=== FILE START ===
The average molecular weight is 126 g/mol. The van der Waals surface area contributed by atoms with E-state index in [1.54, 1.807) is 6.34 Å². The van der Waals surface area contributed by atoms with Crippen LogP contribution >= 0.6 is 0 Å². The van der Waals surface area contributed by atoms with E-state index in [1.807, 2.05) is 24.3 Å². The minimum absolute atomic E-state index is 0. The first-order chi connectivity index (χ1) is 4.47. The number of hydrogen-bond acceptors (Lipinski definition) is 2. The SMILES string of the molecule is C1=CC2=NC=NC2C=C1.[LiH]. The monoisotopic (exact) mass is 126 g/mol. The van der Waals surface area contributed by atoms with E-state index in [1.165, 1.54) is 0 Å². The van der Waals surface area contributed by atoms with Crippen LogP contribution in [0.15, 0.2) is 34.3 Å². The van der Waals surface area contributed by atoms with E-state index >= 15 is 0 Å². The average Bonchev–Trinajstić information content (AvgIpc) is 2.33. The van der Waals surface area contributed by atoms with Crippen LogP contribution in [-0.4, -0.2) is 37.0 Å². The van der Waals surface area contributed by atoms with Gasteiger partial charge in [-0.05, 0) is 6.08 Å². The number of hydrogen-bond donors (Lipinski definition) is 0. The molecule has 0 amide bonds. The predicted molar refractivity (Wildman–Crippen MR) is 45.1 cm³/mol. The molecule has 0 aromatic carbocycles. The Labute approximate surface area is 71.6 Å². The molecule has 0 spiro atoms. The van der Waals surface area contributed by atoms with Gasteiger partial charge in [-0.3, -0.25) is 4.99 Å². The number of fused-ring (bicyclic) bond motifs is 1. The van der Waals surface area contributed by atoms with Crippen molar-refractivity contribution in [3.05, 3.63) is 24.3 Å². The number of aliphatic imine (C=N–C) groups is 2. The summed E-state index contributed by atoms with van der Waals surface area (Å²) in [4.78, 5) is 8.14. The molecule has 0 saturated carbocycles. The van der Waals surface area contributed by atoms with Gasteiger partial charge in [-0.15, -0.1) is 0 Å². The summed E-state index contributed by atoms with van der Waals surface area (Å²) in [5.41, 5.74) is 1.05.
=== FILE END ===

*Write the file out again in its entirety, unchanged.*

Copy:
The average molecular weight is 126 g/mol. The van der Waals surface area contributed by atoms with E-state index in [1.54, 1.807) is 6.34 Å². The van der Waals surface area contributed by atoms with Crippen LogP contribution >= 0.6 is 0 Å². The van der Waals surface area contributed by atoms with E-state index in [1.807, 2.05) is 24.3 Å². The minimum absolute atomic E-state index is 0. The first-order chi connectivity index (χ1) is 4.47. The number of hydrogen-bond acceptors (Lipinski definition) is 2. The SMILES string of the molecule is C1=CC2=NC=NC2C=C1.[LiH]. The monoisotopic (exact) mass is 126 g/mol. The van der Waals surface area contributed by atoms with E-state index in [1.165, 1.54) is 0 Å². The van der Waals surface area contributed by atoms with Crippen LogP contribution in [0.15, 0.2) is 34.3 Å². The van der Waals surface area contributed by atoms with E-state index >= 15 is 0 Å². The average Bonchev–Trinajstić information content (AvgIpc) is 2.33. The van der Waals surface area contributed by atoms with Crippen LogP contribution in [-0.4, -0.2) is 37.0 Å². The van der Waals surface area contributed by atoms with Gasteiger partial charge in [-0.05, 0) is 6.08 Å². The number of hydrogen-bond donors (Lipinski definition) is 0. The molecule has 0 amide bonds. The predicted molar refractivity (Wildman–Crippen MR) is 45.1 cm³/mol. The molecule has 0 aromatic carbocycles. The Labute approximate surface area is 71.6 Å². The molecule has 0 spiro atoms. The van der Waals surface area contributed by atoms with Gasteiger partial charge in [-0.3, -0.25) is 4.99 Å². The number of fused-ring (bicyclic) bond motifs is 1. The van der Waals surface area contributed by atoms with Crippen molar-refractivity contribution in [3.05, 3.63) is 24.3 Å². The number of aliphatic imine (C=N–C) groups is 2. The summed E-state index contributed by atoms with van der Waals surface area (Å²) in [4.78, 5) is 8.14. The molecule has 0 saturated carbocycles. The van der Waals surface area contributed by atoms with Gasteiger partial charge in [-0.15, -0.1) is 0 Å². The summed E-state index contributed by atoms with van der Waals surface area (Å²) in [5.41, 5.74) is 1.05.